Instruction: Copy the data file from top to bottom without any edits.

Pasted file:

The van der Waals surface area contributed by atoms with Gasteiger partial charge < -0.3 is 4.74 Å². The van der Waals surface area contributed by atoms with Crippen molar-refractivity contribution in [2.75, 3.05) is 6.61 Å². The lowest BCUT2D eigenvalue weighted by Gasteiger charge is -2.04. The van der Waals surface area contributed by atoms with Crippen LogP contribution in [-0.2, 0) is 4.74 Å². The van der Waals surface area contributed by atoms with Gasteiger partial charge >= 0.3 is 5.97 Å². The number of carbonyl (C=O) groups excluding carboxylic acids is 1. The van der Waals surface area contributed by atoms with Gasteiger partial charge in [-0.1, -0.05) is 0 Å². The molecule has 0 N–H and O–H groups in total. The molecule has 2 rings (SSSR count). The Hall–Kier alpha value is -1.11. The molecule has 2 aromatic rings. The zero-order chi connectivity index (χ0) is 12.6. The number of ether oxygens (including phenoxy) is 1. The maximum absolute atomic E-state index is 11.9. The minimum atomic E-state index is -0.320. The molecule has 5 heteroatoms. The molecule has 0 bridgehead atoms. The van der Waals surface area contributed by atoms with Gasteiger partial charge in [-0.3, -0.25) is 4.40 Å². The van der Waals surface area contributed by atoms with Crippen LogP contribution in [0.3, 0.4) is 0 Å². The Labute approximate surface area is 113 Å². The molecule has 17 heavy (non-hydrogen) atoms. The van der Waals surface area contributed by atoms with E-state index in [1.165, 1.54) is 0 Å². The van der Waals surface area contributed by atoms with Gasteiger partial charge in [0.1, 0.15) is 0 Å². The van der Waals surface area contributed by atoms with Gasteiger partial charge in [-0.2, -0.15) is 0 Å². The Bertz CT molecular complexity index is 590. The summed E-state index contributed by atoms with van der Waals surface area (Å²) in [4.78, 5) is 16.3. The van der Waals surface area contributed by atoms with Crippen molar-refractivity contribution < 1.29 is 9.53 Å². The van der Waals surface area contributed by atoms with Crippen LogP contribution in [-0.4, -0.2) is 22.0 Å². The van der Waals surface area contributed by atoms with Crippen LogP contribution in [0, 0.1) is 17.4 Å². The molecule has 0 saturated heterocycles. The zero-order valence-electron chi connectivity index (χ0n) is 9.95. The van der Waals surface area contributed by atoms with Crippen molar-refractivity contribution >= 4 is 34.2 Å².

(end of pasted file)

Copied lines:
The van der Waals surface area contributed by atoms with Gasteiger partial charge < -0.3 is 4.74 Å². The van der Waals surface area contributed by atoms with Crippen molar-refractivity contribution in [2.75, 3.05) is 6.61 Å². The lowest BCUT2D eigenvalue weighted by Gasteiger charge is -2.04. The van der Waals surface area contributed by atoms with Crippen LogP contribution in [-0.2, 0) is 4.74 Å². The van der Waals surface area contributed by atoms with Gasteiger partial charge >= 0.3 is 5.97 Å². The number of carbonyl (C=O) groups excluding carboxylic acids is 1. The van der Waals surface area contributed by atoms with Gasteiger partial charge in [-0.1, -0.05) is 0 Å². The molecule has 0 N–H and O–H groups in total. The molecule has 2 rings (SSSR count). The Hall–Kier alpha value is -1.11. The molecule has 2 aromatic rings. The zero-order chi connectivity index (χ0) is 12.6. The number of ether oxygens (including phenoxy) is 1. The maximum absolute atomic E-state index is 11.9. The minimum atomic E-state index is -0.320. The molecule has 5 heteroatoms. The molecule has 0 bridgehead atoms. The van der Waals surface area contributed by atoms with Gasteiger partial charge in [-0.3, -0.25) is 4.40 Å². The van der Waals surface area contributed by atoms with Crippen LogP contribution in [0.3, 0.4) is 0 Å². The Labute approximate surface area is 113 Å². The molecule has 17 heavy (non-hydrogen) atoms. The van der Waals surface area contributed by atoms with E-state index in [1.165, 1.54) is 0 Å². The van der Waals surface area contributed by atoms with Gasteiger partial charge in [0.1, 0.15) is 0 Å². The van der Waals surface area contributed by atoms with Gasteiger partial charge in [-0.2, -0.15) is 0 Å². The Bertz CT molecular complexity index is 590. The summed E-state index contributed by atoms with van der Waals surface area (Å²) in [4.78, 5) is 16.3. The van der Waals surface area contributed by atoms with Crippen molar-refractivity contribution < 1.29 is 9.53 Å². The van der Waals surface area contributed by atoms with Crippen LogP contribution in [-0.4, -0.2) is 22.0 Å². The van der Waals surface area contributed by atoms with Crippen LogP contribution in [0, 0.1) is 17.4 Å². The molecule has 0 saturated heterocycles. The zero-order valence-electron chi connectivity index (χ0n) is 9.95. The van der Waals surface area contributed by atoms with Crippen molar-refractivity contribution >= 4 is 34.2 Å².